Posted by: Paula Delgado-Kling | September 27, 2012

Peace with FARC will not end conflict, says think-tank.

The International Crisis Group, an influential think-tank, said a peace accord with the FARC would not end the conflict in Colombia.

There would be breakaway renegade fighters and other drug-funded crime gangs, pointed out the the Brussels-based think-tank.

Such observations are not surprising. The bacrim (“bandas criminales”) began as splinter groups from the paramilitaries (supposedly) demobilized during the Uribe government.

A Colombian intelligence source told Reuters that some FARC commanders in southern Colombia, where soil conditions are perfect for cultivation of coca – the raw material for cocaine – are against the peace talks.

Advertisements

Responses

  1. What is in Colombia’s best interests and what is in America’s best interests are not the same thing.

    The Drug War from the very beginning was a deliberate plan by the United States to destabilize large swathes of Latin America, guaranteeing them an opportunity to intervene both militarily and covertly.

    Of course the US is against legalization. A stable, peaceful Latin America where drugs are legal would mean an end its neo-colonial rule. You think Santos doesn’t know this? It’s precisely why he’s going to the US right now to demand legalization.

    And it’s precisely why it is time for Colombia to make a permanent break with the United States, legalize drugs, and tell Uncle Sam to go fuck himself.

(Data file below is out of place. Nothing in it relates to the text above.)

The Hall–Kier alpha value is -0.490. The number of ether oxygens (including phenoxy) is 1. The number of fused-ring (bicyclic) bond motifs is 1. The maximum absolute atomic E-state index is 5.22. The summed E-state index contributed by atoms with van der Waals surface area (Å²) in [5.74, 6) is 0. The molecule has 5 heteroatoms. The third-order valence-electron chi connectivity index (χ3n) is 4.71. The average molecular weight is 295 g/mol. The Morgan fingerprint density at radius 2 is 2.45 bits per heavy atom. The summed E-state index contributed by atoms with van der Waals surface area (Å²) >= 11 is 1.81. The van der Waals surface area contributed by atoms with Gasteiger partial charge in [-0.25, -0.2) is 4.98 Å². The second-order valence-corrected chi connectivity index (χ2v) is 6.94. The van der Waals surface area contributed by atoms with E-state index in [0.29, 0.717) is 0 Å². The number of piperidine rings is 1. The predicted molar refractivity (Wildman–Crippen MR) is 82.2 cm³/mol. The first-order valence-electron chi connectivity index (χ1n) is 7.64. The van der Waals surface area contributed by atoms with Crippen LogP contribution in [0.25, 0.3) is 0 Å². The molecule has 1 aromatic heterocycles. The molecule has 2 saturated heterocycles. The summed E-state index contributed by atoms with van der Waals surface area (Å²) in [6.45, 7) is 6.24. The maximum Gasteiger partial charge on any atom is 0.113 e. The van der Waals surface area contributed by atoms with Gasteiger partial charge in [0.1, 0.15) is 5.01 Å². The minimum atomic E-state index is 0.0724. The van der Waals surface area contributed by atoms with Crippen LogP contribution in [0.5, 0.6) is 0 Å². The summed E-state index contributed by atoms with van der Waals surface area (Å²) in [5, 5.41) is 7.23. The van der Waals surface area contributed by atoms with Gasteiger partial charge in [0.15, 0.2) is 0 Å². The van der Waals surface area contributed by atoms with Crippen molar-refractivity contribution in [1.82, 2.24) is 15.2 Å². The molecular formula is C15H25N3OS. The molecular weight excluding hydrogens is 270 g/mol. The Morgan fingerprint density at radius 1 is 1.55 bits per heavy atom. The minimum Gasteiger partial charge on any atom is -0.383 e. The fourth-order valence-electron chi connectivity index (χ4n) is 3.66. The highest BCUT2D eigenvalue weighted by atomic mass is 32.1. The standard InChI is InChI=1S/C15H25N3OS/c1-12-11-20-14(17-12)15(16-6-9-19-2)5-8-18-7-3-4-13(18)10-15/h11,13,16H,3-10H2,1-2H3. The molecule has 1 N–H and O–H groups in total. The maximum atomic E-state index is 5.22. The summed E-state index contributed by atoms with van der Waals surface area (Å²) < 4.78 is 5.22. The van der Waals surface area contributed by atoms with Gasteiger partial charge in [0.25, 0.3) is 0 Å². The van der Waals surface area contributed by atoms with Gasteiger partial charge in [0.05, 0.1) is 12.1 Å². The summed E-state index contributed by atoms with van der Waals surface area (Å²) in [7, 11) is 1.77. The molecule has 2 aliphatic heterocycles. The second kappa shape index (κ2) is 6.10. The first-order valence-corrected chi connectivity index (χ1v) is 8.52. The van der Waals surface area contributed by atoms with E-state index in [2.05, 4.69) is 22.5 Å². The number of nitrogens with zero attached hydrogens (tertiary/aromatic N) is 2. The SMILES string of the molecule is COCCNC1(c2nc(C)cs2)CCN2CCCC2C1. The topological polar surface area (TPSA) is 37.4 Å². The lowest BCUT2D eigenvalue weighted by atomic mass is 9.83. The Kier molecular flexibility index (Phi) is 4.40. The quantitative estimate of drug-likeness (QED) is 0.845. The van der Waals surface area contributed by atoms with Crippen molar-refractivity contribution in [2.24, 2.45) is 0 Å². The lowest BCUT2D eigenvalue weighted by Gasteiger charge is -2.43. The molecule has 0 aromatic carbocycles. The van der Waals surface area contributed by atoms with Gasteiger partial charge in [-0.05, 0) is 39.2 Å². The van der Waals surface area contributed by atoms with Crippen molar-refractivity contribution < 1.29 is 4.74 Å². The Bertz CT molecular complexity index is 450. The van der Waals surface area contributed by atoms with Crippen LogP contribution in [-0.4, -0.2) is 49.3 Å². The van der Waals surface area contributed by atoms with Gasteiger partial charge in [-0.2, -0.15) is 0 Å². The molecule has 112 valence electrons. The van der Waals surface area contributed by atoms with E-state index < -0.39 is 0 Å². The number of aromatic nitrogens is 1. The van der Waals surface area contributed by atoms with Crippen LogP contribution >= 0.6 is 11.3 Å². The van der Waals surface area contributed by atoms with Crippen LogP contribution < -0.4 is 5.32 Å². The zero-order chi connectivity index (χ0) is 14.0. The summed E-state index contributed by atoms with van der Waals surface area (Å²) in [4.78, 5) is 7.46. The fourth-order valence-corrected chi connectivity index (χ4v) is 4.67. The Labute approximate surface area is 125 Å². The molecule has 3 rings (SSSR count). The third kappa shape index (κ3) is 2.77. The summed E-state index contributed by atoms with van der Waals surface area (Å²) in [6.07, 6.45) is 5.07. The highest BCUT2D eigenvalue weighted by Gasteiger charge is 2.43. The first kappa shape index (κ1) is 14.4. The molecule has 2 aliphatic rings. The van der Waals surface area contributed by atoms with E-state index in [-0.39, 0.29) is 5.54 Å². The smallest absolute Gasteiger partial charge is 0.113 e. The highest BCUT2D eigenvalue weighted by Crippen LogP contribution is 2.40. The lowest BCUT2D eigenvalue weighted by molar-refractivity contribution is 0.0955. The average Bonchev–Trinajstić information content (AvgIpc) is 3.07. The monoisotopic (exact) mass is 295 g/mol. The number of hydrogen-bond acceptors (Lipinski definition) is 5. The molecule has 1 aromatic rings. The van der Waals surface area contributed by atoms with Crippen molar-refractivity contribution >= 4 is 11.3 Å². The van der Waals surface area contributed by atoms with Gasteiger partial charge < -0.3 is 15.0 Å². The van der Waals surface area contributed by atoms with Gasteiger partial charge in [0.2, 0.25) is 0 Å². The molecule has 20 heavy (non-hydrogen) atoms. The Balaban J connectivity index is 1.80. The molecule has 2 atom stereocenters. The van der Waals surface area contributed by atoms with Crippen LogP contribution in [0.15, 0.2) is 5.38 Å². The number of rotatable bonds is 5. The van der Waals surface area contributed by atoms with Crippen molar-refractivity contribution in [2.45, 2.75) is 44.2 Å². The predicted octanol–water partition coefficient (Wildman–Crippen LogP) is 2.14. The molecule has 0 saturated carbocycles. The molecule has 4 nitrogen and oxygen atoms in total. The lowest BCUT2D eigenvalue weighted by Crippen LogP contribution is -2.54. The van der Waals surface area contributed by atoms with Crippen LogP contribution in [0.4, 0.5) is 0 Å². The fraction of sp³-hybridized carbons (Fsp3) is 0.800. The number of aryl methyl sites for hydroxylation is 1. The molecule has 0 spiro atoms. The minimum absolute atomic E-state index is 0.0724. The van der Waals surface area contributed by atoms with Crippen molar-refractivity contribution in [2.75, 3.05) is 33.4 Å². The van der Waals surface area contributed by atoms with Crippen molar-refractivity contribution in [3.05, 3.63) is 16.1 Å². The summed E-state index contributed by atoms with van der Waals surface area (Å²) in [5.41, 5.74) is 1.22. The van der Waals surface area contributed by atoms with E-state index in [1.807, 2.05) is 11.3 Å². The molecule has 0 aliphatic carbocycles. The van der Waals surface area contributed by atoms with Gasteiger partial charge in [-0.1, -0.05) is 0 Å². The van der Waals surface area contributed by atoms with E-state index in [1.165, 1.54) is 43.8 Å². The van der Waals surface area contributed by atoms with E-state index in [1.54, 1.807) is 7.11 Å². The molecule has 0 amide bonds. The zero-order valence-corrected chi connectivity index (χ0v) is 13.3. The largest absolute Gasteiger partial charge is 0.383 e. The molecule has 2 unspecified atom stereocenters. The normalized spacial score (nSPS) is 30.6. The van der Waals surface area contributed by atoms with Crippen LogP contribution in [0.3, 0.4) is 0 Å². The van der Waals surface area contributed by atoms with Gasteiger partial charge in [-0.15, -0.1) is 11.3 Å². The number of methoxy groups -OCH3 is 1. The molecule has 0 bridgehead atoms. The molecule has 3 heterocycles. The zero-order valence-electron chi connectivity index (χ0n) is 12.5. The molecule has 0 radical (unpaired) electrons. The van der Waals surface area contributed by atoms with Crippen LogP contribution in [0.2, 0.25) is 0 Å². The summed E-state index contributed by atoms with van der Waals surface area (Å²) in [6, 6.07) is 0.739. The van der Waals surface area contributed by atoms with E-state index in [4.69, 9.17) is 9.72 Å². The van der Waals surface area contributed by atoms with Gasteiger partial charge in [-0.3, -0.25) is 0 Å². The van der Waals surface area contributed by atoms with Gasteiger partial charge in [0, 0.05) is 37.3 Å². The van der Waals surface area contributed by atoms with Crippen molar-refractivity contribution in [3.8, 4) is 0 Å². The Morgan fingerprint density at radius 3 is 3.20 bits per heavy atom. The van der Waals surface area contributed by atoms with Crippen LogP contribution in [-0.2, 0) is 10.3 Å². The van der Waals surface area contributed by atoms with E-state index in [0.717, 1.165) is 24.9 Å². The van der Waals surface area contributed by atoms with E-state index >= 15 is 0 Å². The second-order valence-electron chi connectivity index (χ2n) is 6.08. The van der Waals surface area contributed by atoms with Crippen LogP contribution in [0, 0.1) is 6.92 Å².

2. It amazes me how many people refuse to see this.

    The only way to guarantee peace in Colombia is to legalize cocaine. The only way to legalize cocaine is to tell America to go fuck itself.

    And so Colombia will continue to bend over and get shafted by Uncle Sam.

    • Hello:
      Shafted or bending over to Uncle Sam aside (!), is the world ready for legalizing drugs? 1) It seems there is no world incentive to provide legal employment for all those working in the drug industry; eventually, would an under-layer/ sub-employment in some kind of illegal industry arise anyhow? 2) In many countries where drugs grow (Colombia, Peru, Bolivia), there don’t seem to be institutions accountable to its citizens or strong enough to provide a sound justice system and legal democratic channels. What difference does it then make to legalize? 3) No real incentives exist to legalize drugs because there are no real opportunities for people once legalized anyway: Land is concentrated in few hands (at least in Colombia.)
      Lastly, in “First Nations,” to whom would they sell the arms?
      Thoughts?
      – Paula


Leave a Reply

Fill in your details below or click an icon to log in:

WordPress.com Logo

You are commenting using your WordPress.com account. Log Out / Change )

Twitter picture

You are commenting using your Twitter account. Log Out / Change )

Facebook photo

You are commenting using your Facebook account. Log Out / Change )

Google+ photo

You are commenting using your Google+ account. Log Out / Change )

Connecting to %s

Categories

%d bloggers like this: